But financial instrument design has received less attention. Here, we concentrate on the risks created by the class of open-end mutual funds that hold relatively illiquid instruments. To focus this discussion, note first that this class currently accounts for only a fraction of the mutual fund universe. The lion’s share of mutual fund assets are invested in US equities that trade actively on exchanges and electronic platforms. Even in the financial crisis, when equity prices plunged, these trading systems performed well, allowing investors to sell stocks quickly, in size, and (usually) with limited price impact. Keep in mind also that mutual funds are subject to reasonably strict limits on leverage, which is the most common and important source of systemic risk in financial intermediaries.
The problem that concerns us arises from the fact that these extremely popular investment vehicles also offer liquidity on demand even when their underlying assets are not liquid. That is, the owner of a share of a mutual fund holding US corporate or municipal bonds or emerging market assets can redeem that fund, usually at the end-of-day quote (the net asset value, or NAV), whenever they wish. This is not a problem so long as the fund manager can sell holdings without a large liquidity premium to honour the redemption. But, recent research has noted that, because of the illiquidity of the assets, this may not always be the case (Goldstein et. al 2016, Qi et. al 2010). And, as a result, investors who exit early benefit if (as usual) the asset manager’s subsequent readjustment of the portfolio imposes illiquidity costs on those that remain. This first-mover advantage creates a risk of a run that is analogous to a bank run (IMF 2015, Chapter 2). While the SEC’s new rule regarding liquidity classification of mutual fund assets focuses attention on this vulnerability, and its recent authorisation of swing pricing can help to reduce it, these changes are unlikely to eliminate the challenge.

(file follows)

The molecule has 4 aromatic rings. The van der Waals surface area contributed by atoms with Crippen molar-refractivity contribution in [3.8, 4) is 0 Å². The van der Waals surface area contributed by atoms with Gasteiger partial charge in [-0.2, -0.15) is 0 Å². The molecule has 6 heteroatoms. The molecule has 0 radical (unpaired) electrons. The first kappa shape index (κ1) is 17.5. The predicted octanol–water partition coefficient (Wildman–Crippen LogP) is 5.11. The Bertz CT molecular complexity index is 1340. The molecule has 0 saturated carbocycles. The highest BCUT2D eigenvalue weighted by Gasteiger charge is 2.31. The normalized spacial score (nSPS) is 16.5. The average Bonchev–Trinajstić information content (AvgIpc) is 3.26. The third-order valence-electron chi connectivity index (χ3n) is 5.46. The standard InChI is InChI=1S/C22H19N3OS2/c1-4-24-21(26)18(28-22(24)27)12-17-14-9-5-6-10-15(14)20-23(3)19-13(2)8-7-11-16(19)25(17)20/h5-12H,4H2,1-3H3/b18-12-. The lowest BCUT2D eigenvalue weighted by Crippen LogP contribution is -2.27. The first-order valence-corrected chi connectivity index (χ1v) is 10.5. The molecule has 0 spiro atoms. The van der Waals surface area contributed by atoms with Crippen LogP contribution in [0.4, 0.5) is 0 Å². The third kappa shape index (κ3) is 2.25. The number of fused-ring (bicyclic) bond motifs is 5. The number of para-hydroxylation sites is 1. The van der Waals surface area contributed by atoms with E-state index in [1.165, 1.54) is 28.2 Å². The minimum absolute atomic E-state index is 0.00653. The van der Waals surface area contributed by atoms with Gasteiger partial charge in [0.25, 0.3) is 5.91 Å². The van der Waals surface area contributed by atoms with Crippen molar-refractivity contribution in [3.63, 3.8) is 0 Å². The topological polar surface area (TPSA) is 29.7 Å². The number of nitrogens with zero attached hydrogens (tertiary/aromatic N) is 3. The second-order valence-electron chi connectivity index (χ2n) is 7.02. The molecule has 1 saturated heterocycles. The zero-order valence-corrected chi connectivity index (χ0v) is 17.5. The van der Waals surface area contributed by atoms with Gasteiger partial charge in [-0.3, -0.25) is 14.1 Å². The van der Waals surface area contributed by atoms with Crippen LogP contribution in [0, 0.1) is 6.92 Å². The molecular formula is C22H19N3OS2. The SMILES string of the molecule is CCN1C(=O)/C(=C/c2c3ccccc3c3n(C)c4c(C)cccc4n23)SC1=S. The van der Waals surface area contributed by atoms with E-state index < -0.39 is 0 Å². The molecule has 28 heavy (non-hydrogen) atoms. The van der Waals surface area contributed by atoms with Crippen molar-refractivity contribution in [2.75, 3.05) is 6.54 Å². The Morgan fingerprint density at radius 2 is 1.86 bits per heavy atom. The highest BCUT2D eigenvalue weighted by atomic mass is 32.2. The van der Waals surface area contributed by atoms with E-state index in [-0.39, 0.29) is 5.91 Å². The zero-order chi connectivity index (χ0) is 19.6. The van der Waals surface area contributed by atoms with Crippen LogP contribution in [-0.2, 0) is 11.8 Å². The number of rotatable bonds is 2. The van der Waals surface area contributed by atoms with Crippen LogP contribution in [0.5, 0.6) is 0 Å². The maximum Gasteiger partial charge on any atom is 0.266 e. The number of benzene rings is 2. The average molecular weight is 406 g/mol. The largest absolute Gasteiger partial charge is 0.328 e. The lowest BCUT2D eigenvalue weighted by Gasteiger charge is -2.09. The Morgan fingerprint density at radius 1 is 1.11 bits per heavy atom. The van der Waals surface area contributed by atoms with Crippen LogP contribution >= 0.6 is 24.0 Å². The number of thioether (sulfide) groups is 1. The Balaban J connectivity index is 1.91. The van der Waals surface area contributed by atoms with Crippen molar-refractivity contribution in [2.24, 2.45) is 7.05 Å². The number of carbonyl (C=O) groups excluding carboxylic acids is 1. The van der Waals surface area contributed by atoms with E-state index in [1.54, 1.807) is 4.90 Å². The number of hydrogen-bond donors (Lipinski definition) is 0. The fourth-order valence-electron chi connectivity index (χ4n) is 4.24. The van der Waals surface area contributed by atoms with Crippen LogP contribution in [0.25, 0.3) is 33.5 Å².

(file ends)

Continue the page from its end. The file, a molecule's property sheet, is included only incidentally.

To get some sense of the size of the problem, the Figure 1 shows the evolution of assets in mutual funds divided into three categories: open-end mutual funds that hold primarily liquid assets (blue), open-end mutual funds that hold primarily illiquid assets (orange), and closed-end funds (grey). For this purpose, we define illiquid assets as those other than equities, commercial paper, US Treasury securities, and mortgage-backed securities. The data are plotted as a fraction of total nonfinancial sector assets in the US. Note that the mutual fund sector as a whole has grown enormously over the past 35 years. Starting in 1980 at less than 2% of the $8.5 trillion total, today it accounts for 16% of nearly $100 trillion. And, as the overall size of the mutual fund industry has grown, the fraction accounted for by illiquid assets –including corporate and foreign bonds, municipal bonds, and syndicated loans – has grown with it, more than doubling so that today it stands at one-sixth of the total, or roughly $2.5 trillion.
Note: “Liquid” funds include money market mutual funds and all holdings of equities, commercial paper, U.S. Treasury securities, and mortgage-backed securities.
Sources: Financial Accounts of the United States, Tables L.122 and L.123 and authors’ calculations.